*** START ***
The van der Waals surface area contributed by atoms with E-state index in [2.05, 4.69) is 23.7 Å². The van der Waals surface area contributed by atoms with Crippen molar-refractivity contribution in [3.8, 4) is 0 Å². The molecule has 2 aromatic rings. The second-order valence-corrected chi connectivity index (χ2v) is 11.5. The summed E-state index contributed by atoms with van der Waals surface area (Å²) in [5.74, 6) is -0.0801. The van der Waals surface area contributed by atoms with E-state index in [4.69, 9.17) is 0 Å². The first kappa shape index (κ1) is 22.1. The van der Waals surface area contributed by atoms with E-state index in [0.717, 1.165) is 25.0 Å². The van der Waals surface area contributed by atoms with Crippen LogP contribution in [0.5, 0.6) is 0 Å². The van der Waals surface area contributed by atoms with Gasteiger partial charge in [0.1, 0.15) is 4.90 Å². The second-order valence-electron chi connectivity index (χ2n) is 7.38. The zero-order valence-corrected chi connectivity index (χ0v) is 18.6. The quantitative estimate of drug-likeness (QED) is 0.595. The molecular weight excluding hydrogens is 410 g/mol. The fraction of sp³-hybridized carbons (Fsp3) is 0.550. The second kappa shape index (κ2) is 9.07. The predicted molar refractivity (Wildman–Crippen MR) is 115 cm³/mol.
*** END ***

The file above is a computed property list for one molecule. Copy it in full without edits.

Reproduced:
The van der Waals surface area contributed by atoms with E-state index in [2.05, 4.69) is 23.7 Å². The van der Waals surface area contributed by atoms with Crippen molar-refractivity contribution in [3.8, 4) is 0 Å². The molecule has 2 aromatic rings. The second-order valence-corrected chi connectivity index (χ2v) is 11.5. The summed E-state index contributed by atoms with van der Waals surface area (Å²) in [5.74, 6) is -0.0801. The van der Waals surface area contributed by atoms with E-state index in [4.69, 9.17) is 0 Å². The first kappa shape index (κ1) is 22.1. The van der Waals surface area contributed by atoms with E-state index in [0.717, 1.165) is 25.0 Å². The van der Waals surface area contributed by atoms with Crippen LogP contribution in [0.5, 0.6) is 0 Å². The van der Waals surface area contributed by atoms with Gasteiger partial charge in [0.1, 0.15) is 4.90 Å². The second-order valence-electron chi connectivity index (χ2n) is 7.38. The zero-order valence-corrected chi connectivity index (χ0v) is 18.6. The quantitative estimate of drug-likeness (QED) is 0.595. The molecular weight excluding hydrogens is 410 g/mol. The fraction of sp³-hybridized carbons (Fsp3) is 0.550. The second kappa shape index (κ2) is 9.07. The predicted molar refractivity (Wildman–Crippen MR) is 115 cm³/mol.